Malawi, others face debt distress risk

Ben Kalua

The International Monetary Fund (IMF) has ranked Malawi among regional countries facing a threat of continued rising debt to Gross Domestic Product (GDP) ratio due to global economic woes, coupled with structural domestic challenges.

The IMF has since warned that debt vulnerabilities remain elevated in Sub-Saharan Africa, with about 20 countries either at high risk of debt distress or already in debt distress.

African countries in high risk of debt distress include Burundi, Cabo Verde, Cameroon, Central African Republic, Comoros, Djibouti, Ethiopia, The Gambia, Ghana, Guinea Bissau, Kenya, Malawi, Sierra Leone, Zambia,


IMF Head of the Regional Studies Division in the African Department Papa N’Diaye said in a podcast released by the multilateral lender that debt burden in the region was very heavy at a time the social and development needs are very large.

This comes as a recent report by the Ministry of Finance’s Debt and Aid Division shows that between June 2020 and June 2021, Malawi’s total public debt stock went up by 34 percent from K4.1 trillion to K5.5 trillion.

This represents 59 percent of the country’s GDP, up from 48 percent at the end of June 2020.


N’Diaye said debt service as a ratio to revenue has been increasing, adding that the debt burden is very heavy at a time when the social and development needs are very large.

“Unsustainable debt could lead to debt distress, where a country is unable to fulfill its financial obligations and resorts to debt restructuring,” N’Diaye said.

Last month, the United Nations Economic Commission for Africa (Uneca)—a UN agency mandated to support countries in the sub-region achieve inclusive industrialisation for the reduction of poverty and inequality—indicated that more than half of countries in the sub-region have relatively high government debt to GDP ratios.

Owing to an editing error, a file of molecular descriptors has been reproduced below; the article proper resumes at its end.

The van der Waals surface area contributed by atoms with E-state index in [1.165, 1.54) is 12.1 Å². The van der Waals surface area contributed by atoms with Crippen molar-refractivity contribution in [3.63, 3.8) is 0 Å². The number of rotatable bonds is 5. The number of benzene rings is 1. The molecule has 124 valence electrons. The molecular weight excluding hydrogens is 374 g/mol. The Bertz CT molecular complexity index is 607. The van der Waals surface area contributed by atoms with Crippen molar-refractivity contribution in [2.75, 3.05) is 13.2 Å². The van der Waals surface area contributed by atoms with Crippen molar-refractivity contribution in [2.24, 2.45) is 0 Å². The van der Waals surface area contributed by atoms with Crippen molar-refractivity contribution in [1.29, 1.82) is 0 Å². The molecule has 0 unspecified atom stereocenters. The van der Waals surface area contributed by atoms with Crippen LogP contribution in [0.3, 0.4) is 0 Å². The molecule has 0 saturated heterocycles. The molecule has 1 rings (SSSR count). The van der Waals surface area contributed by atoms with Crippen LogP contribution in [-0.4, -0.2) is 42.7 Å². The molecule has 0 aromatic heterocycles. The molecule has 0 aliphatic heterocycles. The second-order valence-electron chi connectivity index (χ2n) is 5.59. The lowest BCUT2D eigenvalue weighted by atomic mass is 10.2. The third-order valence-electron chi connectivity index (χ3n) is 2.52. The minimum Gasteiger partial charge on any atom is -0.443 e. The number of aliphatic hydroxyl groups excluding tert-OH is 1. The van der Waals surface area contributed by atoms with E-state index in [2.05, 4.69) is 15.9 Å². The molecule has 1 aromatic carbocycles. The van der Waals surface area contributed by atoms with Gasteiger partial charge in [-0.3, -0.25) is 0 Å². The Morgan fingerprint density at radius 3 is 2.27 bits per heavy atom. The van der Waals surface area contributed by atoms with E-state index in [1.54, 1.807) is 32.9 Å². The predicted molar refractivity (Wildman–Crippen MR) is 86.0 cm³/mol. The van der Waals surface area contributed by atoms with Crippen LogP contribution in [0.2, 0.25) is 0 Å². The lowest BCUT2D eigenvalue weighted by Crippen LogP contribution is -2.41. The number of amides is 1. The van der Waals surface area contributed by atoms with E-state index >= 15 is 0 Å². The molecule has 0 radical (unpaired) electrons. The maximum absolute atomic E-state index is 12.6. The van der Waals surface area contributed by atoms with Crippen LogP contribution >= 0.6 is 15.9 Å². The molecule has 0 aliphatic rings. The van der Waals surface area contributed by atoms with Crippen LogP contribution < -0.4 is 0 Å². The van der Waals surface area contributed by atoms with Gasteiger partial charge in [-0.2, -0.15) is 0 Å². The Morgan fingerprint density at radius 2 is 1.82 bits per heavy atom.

Speaking at the opening of a virtual High- Level Policy Dialogue for Southern Africa on Wednesday, Uneca Sub-regional Office for Southern Africa Director Eunice Kamwendo said given the status quo, mobilising sufficient financing remains a major challenge to achieving sustainable development aspirations.

In an interview yesterday, University of Malawi-based professor of economics, Ben Kalua, lamented the rising debt levels in the country, which he said is threatening stride towards economic recovery and growth.

He said it was saddening that the country is crawling back to the pre-Heavily Indebted Poor Country (Hipc) and Multilateral Debt Relief Initiative state when, in 2006, it got relieved of its debt.

“This is a very worrying trend. We have been piling debt upon debt and been failing to settle it.

“We have been obsessed with addressing the debt level in an attempt to settle the debts without addressing the root cause that is why it keeps on accumulating. We need to sober up and thoroughly review the recurrent budget and cut on unnecessary expenses,” Kalua said.

When presenting the 2022-23 National Budget in Parliament recently, Finance Minister Sosten Gwengwe said the government intends to stabilise the debt creation processes and embark on a downward debt trajectory in subsequent budgets.

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